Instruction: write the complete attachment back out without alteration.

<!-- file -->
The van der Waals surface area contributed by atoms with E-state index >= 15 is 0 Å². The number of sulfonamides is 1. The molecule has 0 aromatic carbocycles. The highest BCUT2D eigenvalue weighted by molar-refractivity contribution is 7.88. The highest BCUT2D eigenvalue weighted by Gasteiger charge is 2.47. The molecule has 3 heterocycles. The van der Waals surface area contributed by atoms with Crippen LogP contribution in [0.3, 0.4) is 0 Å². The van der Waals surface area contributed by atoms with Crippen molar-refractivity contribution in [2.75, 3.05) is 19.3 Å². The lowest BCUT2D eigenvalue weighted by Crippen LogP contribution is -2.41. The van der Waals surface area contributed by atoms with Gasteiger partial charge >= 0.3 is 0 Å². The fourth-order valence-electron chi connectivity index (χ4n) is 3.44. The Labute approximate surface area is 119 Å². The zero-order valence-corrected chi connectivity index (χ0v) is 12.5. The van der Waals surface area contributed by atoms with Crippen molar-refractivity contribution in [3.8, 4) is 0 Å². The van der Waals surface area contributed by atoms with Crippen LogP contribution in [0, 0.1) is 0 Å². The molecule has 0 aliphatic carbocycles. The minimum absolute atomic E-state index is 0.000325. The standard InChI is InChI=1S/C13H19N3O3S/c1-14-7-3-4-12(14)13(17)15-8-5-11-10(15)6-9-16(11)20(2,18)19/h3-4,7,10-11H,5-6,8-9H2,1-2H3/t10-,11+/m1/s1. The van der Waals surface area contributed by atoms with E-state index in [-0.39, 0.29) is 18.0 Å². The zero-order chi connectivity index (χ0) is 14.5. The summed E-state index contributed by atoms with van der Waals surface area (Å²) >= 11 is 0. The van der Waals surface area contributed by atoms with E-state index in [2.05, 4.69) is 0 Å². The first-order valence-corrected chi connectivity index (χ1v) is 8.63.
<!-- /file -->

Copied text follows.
The van der Waals surface area contributed by atoms with E-state index >= 15 is 0 Å². The number of sulfonamides is 1. The molecule has 0 aromatic carbocycles. The highest BCUT2D eigenvalue weighted by molar-refractivity contribution is 7.88. The highest BCUT2D eigenvalue weighted by Gasteiger charge is 2.47. The molecule has 3 heterocycles. The van der Waals surface area contributed by atoms with Crippen LogP contribution in [0.3, 0.4) is 0 Å². The van der Waals surface area contributed by atoms with Crippen molar-refractivity contribution in [2.75, 3.05) is 19.3 Å². The lowest BCUT2D eigenvalue weighted by Crippen LogP contribution is -2.41. The van der Waals surface area contributed by atoms with Gasteiger partial charge >= 0.3 is 0 Å². The fourth-order valence-electron chi connectivity index (χ4n) is 3.44. The Labute approximate surface area is 119 Å². The zero-order valence-corrected chi connectivity index (χ0v) is 12.5. The van der Waals surface area contributed by atoms with Crippen molar-refractivity contribution in [3.8, 4) is 0 Å². The van der Waals surface area contributed by atoms with Crippen LogP contribution in [0, 0.1) is 0 Å². The molecule has 0 aliphatic carbocycles. The minimum absolute atomic E-state index is 0.000325. The standard InChI is InChI=1S/C13H19N3O3S/c1-14-7-3-4-12(14)13(17)15-8-5-11-10(15)6-9-16(11)20(2,18)19/h3-4,7,10-11H,5-6,8-9H2,1-2H3/t10-,11+/m1/s1. The van der Waals surface area contributed by atoms with E-state index in [-0.39, 0.29) is 18.0 Å². The zero-order chi connectivity index (χ0) is 14.5. The summed E-state index contributed by atoms with van der Waals surface area (Å²) >= 11 is 0. The van der Waals surface area contributed by atoms with E-state index in [2.05, 4.69) is 0 Å². The first-order valence-corrected chi connectivity index (χ1v) is 8.63.